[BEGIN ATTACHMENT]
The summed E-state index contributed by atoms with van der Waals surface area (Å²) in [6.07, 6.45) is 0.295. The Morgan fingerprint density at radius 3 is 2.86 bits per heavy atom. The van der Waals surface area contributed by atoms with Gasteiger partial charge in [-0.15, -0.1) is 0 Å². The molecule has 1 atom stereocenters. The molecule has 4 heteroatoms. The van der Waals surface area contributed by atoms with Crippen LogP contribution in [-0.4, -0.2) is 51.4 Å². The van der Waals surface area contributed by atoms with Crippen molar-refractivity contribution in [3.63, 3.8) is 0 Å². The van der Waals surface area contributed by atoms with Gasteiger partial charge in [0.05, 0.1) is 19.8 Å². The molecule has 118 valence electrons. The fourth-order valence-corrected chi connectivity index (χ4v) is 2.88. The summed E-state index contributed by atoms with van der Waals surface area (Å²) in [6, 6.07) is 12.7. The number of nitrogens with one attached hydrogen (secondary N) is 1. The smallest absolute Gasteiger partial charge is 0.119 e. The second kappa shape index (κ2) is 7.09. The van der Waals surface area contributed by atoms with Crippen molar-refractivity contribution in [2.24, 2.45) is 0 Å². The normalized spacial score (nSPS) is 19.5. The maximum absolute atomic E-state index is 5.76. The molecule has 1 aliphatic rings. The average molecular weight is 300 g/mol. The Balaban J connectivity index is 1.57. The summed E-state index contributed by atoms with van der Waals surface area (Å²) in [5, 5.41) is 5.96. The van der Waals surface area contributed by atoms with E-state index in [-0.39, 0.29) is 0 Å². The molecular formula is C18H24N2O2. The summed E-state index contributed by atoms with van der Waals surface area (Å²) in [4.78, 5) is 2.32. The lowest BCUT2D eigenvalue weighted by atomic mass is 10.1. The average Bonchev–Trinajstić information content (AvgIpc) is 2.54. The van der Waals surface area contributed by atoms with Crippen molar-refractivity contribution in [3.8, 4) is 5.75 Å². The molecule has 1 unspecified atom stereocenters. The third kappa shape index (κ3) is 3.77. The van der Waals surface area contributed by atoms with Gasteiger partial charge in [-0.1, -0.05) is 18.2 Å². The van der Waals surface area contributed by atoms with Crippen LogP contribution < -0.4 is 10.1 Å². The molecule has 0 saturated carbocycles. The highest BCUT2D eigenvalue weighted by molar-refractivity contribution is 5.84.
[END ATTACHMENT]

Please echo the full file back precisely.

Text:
The summed E-state index contributed by atoms with van der Waals surface area (Å²) in [6.07, 6.45) is 0.295. The Morgan fingerprint density at radius 3 is 2.86 bits per heavy atom. The van der Waals surface area contributed by atoms with Gasteiger partial charge in [-0.15, -0.1) is 0 Å². The molecule has 1 atom stereocenters. The molecule has 4 heteroatoms. The van der Waals surface area contributed by atoms with Crippen LogP contribution in [-0.4, -0.2) is 51.4 Å². The van der Waals surface area contributed by atoms with Crippen molar-refractivity contribution in [3.63, 3.8) is 0 Å². The van der Waals surface area contributed by atoms with Gasteiger partial charge in [0.05, 0.1) is 19.8 Å². The molecule has 118 valence electrons. The fourth-order valence-corrected chi connectivity index (χ4v) is 2.88. The summed E-state index contributed by atoms with van der Waals surface area (Å²) in [6, 6.07) is 12.7. The number of nitrogens with one attached hydrogen (secondary N) is 1. The smallest absolute Gasteiger partial charge is 0.119 e. The second kappa shape index (κ2) is 7.09. The van der Waals surface area contributed by atoms with Crippen molar-refractivity contribution in [2.24, 2.45) is 0 Å². The normalized spacial score (nSPS) is 19.5. The maximum absolute atomic E-state index is 5.76. The molecule has 1 aliphatic rings. The average molecular weight is 300 g/mol. The Balaban J connectivity index is 1.57. The summed E-state index contributed by atoms with van der Waals surface area (Å²) in [5, 5.41) is 5.96. The van der Waals surface area contributed by atoms with E-state index in [-0.39, 0.29) is 0 Å². The molecular formula is C18H24N2O2. The summed E-state index contributed by atoms with van der Waals surface area (Å²) in [4.78, 5) is 2.32. The lowest BCUT2D eigenvalue weighted by atomic mass is 10.1. The average Bonchev–Trinajstić information content (AvgIpc) is 2.54. The van der Waals surface area contributed by atoms with Crippen molar-refractivity contribution in [3.8, 4) is 5.75 Å². The molecule has 1 unspecified atom stereocenters. The third kappa shape index (κ3) is 3.77. The van der Waals surface area contributed by atoms with Gasteiger partial charge in [-0.1, -0.05) is 18.2 Å². The van der Waals surface area contributed by atoms with Crippen LogP contribution < -0.4 is 10.1 Å². The molecule has 0 saturated carbocycles. The highest BCUT2D eigenvalue weighted by molar-refractivity contribution is 5.84.